Now, Kirk isn’t going to assume an automatic spot in our starting lineup. We’re not going to play him ahead of, say, Michael Pittman Jr., Hunter Renfrow, Tee Higgins, Brandon Aiyuk or the like. But if our next-best option is, for example, Darnell Mooney, Michael Gallup, Jerry Jeudy, even Julio Jones, then we’ll take our chances with Kirk.

But wait. Did you think Kirk is the only one we think will see a bump? Nope, there is one other whose prospects we think will improve, though not as much as Kirk’s.

Tight end Zach Ertz could get some extra looks. Since his Week 7 debut in Arizona, he has averaged 5.4 targets per game, and that should tick up now.

So crank up some Kirk if you need, and go boldly where no one thought you would need to go before.

Big Weeks

Justin Fields QB, Bears, vs. Vikings (FanDuel $6,800/DraftKings $5,500)

Had a nice game last week against a difficult Packers defense. The Vikings should put up less resistance — having yielded at least three passing TDs in three of their past four games.

Myles Gaskin RB, Dolphins, vs. Jets (FD $6,600/DK $5,600)

Expected to clear COVID protocols and play Sunday. The Jets are the league’s worst against opposing fantasy RBs — allowing 12.1 PPR points more than the league average per week. If Gaskin doesn’t play, fire up Duke Johnson.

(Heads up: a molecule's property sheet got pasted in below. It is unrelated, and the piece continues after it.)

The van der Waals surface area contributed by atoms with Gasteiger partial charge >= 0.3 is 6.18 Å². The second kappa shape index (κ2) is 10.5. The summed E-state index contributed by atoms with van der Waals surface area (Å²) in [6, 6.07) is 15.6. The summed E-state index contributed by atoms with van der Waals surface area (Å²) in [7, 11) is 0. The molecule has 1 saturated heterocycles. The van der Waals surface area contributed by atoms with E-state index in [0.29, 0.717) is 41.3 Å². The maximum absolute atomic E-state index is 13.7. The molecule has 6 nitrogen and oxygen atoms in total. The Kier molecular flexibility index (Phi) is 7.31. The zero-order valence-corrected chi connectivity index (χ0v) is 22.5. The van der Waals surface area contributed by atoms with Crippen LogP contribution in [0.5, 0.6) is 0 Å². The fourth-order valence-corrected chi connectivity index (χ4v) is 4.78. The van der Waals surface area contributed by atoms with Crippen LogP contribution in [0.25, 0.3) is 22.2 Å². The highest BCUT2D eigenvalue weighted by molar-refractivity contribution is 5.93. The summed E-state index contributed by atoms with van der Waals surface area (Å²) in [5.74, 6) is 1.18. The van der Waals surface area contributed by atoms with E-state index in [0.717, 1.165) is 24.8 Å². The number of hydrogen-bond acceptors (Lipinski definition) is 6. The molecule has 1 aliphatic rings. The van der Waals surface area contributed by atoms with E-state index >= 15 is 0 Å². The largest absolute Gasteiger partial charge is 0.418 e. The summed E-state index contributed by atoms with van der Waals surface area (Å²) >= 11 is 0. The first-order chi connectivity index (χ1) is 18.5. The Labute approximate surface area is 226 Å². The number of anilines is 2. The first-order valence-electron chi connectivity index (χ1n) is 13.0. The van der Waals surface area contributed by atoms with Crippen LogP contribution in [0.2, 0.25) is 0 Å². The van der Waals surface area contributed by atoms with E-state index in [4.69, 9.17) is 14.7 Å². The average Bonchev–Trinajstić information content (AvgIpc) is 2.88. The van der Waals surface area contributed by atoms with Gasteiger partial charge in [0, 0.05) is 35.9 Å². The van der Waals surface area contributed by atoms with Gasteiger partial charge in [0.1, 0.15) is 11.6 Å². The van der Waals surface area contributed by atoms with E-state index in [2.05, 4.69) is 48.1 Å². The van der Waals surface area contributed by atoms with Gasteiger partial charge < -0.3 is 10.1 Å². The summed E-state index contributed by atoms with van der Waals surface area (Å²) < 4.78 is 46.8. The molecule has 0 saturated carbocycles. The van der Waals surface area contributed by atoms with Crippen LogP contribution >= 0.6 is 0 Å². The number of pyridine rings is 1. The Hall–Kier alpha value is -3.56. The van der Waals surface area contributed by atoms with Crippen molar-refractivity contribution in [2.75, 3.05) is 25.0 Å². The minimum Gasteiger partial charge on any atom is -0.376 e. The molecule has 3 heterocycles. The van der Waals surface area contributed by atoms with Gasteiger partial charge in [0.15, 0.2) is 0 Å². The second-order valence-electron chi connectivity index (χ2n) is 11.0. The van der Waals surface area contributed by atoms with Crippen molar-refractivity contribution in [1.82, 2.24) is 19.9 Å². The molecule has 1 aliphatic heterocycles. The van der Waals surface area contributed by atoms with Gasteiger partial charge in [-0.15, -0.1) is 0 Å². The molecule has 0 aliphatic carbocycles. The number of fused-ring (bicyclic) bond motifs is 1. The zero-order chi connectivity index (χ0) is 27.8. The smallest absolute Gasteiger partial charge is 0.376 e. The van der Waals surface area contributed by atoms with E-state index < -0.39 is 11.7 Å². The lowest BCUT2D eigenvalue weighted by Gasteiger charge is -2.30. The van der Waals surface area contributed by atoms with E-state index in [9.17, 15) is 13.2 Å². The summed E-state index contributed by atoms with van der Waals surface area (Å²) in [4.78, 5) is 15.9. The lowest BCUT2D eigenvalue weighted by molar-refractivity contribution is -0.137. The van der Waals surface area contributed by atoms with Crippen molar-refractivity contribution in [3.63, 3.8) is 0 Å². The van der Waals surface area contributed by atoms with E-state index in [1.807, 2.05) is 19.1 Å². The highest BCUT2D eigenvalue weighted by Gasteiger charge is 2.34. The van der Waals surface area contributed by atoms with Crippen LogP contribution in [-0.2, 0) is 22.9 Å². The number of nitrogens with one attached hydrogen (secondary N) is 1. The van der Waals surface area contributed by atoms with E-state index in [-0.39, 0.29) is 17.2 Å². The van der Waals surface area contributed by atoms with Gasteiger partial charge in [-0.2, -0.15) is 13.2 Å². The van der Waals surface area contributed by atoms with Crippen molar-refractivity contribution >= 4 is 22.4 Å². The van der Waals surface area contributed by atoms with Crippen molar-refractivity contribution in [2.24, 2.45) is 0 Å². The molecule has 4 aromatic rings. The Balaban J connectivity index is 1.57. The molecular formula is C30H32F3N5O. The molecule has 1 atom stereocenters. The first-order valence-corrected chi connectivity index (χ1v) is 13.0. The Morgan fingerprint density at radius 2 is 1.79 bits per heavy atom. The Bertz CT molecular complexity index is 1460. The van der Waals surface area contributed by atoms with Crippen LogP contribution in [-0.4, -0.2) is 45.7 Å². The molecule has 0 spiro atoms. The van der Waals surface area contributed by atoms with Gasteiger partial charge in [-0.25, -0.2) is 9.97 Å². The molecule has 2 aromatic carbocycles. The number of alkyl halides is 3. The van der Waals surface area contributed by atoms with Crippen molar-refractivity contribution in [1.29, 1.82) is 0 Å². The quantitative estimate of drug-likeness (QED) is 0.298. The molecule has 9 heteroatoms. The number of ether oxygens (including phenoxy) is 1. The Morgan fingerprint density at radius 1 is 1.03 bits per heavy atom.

Donovan Peoples-Jones WR, Browns, vs. Raiders (N/A)

Delay until Monday could impact availability of some COVID cases. But even if Nick Mullens is the QB, we’re OK going with DJP in a pinch. Nick Chubb can’t be the entire offense.

DeVante Parker WR, Dolphins, vs. Jets (FD $5,800/DK $4,300)

Yeah, another Dolphin. Not as high on Miami passing game as ground game, but Gaskin can’t be the entire offense.

DeVante Parker
DeVante Parker

Small Weaks

Joe Burrow QB, Bengals, at Broncos (FD $7,300/DK $6,100)

He has topped 20 fantasy points just once in his past five games. Denver has allowed an opposing QB to top 20 just twice all season, and have limited QBs to one or fewer TD passes eight times.

Michael Carter RB, Jets, at Dolphins (FD $5,900/DK $4,700)

Expected back from an ankle injury, but we don’t like RBs in their first game back with lower-body injuries. Miami hasn’t allowed an RB rushing TD in six games.

Chuba Hubbard RB, Panthers, at Bills (FD $6,000/DK $5,700)

Not a great matchup vs. the Bills run defense. But worse, Carolina easily could fall behind. Playing catch-up with pass means more Ameer Abdullah and less Hubbard.